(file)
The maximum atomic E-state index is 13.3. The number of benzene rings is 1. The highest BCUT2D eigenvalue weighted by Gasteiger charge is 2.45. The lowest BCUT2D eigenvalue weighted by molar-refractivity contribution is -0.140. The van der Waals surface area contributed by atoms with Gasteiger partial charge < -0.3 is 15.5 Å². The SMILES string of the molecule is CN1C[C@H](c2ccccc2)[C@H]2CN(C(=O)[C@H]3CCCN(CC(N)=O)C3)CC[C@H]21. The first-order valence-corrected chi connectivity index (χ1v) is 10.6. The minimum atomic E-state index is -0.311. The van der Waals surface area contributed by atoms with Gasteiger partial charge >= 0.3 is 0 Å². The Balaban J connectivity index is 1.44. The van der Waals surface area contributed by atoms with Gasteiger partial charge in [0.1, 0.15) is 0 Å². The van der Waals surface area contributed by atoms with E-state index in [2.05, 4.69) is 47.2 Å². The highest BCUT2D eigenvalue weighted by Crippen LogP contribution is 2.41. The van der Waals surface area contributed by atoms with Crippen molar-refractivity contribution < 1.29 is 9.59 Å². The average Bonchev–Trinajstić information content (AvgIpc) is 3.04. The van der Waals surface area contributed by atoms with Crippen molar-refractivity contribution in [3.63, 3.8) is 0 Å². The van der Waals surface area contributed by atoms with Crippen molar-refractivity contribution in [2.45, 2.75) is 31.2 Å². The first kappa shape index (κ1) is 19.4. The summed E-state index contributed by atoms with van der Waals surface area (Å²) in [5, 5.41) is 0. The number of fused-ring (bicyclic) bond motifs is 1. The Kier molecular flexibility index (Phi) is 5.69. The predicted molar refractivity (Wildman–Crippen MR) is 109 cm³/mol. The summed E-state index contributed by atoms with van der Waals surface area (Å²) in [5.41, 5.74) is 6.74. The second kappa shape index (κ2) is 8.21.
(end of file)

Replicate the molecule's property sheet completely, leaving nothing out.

The maximum atomic E-state index is 13.3. The number of benzene rings is 1. The highest BCUT2D eigenvalue weighted by Gasteiger charge is 2.45. The lowest BCUT2D eigenvalue weighted by molar-refractivity contribution is -0.140. The van der Waals surface area contributed by atoms with Gasteiger partial charge < -0.3 is 15.5 Å². The SMILES string of the molecule is CN1C[C@H](c2ccccc2)[C@H]2CN(C(=O)[C@H]3CCCN(CC(N)=O)C3)CC[C@H]21. The first-order valence-corrected chi connectivity index (χ1v) is 10.6. The minimum atomic E-state index is -0.311. The van der Waals surface area contributed by atoms with Gasteiger partial charge >= 0.3 is 0 Å². The Balaban J connectivity index is 1.44. The van der Waals surface area contributed by atoms with Gasteiger partial charge in [0.1, 0.15) is 0 Å². The van der Waals surface area contributed by atoms with E-state index in [2.05, 4.69) is 47.2 Å². The highest BCUT2D eigenvalue weighted by Crippen LogP contribution is 2.41. The van der Waals surface area contributed by atoms with Crippen molar-refractivity contribution < 1.29 is 9.59 Å². The average Bonchev–Trinajstić information content (AvgIpc) is 3.04. The van der Waals surface area contributed by atoms with Crippen molar-refractivity contribution in [3.63, 3.8) is 0 Å². The van der Waals surface area contributed by atoms with Crippen molar-refractivity contribution in [2.45, 2.75) is 31.2 Å². The first kappa shape index (κ1) is 19.4. The summed E-state index contributed by atoms with van der Waals surface area (Å²) in [5, 5.41) is 0. The number of fused-ring (bicyclic) bond motifs is 1. The Kier molecular flexibility index (Phi) is 5.69. The predicted molar refractivity (Wildman–Crippen MR) is 109 cm³/mol. The summed E-state index contributed by atoms with van der Waals surface area (Å²) in [5.41, 5.74) is 6.74. The second kappa shape index (κ2) is 8.21.